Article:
Scientists working to save the northern white rhino have artificially inseminated seven of 10 eggs successfully harvested last week from the world’s last two remaining individuals currently living at the Ol Pejeta Conservancy in Kenya, according to Berlin-based research association FVB. If the eggs take, they will be transferred to a southern white rhino surrogate mother – a feat that may save the northern white rhino from complete extinction.
“On the one hand Ol Pejeta is saddened that we are now down to the last two northern white rhinos on the planet, a testament to the profligate way the human race continues to interact with the natural world around us,” said conservancy managing director Richard Vigne. “However, we are also immensely proud to be part of the groundbreaking work which is now being deployed to rescue this species. We hope it signals the start of an era where humans finally start to understand that proper stewardship of the environment is not a luxury but a necessity.”
A process called intracytoplasmic sperm injection allowed for researchers to mix the sperm from two now-dead northern white rhino bulls, Suni and Saut, whose sperm was cryo-preserved after they died of natural causes in 2014 and 2019, respectively. Two batches of the frozen semen were used and took to four of Fatu’s eggs and three from Najin, according to the conservation organization Helping Rhinos.
“We were surprised by the high rate of maturation achieved as we do not get such high rate (comparable to what we get with horse oocytes) with southern white rhino females in European zoos. The semen of Saut was very difficult to work with and to find three live sperms needed for the eggs of Najin we had to thaw two batches of semen. Now the injected oocytes are incubated and we need to wait to see if any viable embryo develops to the stage where it can be cryopreserved for later transfer,” said Cesare Galli, who led the fertilization procedure, in a statement.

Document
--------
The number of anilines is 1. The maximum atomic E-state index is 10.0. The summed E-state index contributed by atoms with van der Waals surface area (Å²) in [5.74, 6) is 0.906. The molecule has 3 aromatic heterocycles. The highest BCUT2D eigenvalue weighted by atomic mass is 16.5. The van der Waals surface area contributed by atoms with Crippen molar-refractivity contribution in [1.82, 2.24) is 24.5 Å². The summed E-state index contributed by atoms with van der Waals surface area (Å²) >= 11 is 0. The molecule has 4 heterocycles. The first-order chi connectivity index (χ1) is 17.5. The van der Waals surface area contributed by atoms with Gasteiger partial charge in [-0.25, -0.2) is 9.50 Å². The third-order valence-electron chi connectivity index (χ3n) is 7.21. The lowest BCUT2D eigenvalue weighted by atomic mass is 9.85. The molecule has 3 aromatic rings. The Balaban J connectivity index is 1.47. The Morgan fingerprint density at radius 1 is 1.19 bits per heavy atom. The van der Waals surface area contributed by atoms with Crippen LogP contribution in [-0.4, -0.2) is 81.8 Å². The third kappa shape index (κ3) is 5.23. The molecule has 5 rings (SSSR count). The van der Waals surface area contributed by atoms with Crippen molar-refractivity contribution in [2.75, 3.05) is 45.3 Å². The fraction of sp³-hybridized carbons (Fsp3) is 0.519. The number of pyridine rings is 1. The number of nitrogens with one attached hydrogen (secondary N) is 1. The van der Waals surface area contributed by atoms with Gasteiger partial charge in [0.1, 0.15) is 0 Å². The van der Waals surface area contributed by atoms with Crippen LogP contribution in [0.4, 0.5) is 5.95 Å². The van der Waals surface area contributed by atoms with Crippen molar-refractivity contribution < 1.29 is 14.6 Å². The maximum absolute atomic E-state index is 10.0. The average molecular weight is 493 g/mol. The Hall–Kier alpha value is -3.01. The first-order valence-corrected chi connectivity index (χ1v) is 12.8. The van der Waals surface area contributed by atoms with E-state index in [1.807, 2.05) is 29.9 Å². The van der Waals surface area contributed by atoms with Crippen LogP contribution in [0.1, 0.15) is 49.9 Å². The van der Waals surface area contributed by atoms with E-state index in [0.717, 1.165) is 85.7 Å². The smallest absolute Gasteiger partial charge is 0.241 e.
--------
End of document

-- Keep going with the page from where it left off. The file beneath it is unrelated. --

Northern white rhinos are a subspecies of the white rhino whose range once covered much of central Africa. Poaching and other human activities have forced Ceratotherium simum cottoni to extinction in the wild, despite other rhino species making a comeback in recent years, according to the International Union for Conservation of Nature. The last two remaining female white rhinos are too old to carry offspring. Earlier this year, IFLScience reported that the team had successfully transferred the first test-tube rhino embryo into a surrogate southern white rhinoceros – an important milestone in using reproduction and stem cell technology to restore the species to historic levels. Researchers say their latest endeavor is the next step in creating viable embryos that will then be transferred to southern white rhino surrogates.
"The procedure was the result of years of research, development, adjustments, and practice. “Both the technique and the equipment had to be developed entirely from scratch,” said researcher Thomas Hildebrandt in a statement at the time. “We were able to harvest a total of 10 oocytes – five from Najin and five from Fatu – showing that both females can still provide eggs and thus help to save these magnificent creatures.”
The results of the embryo development research will be announced in mid-September.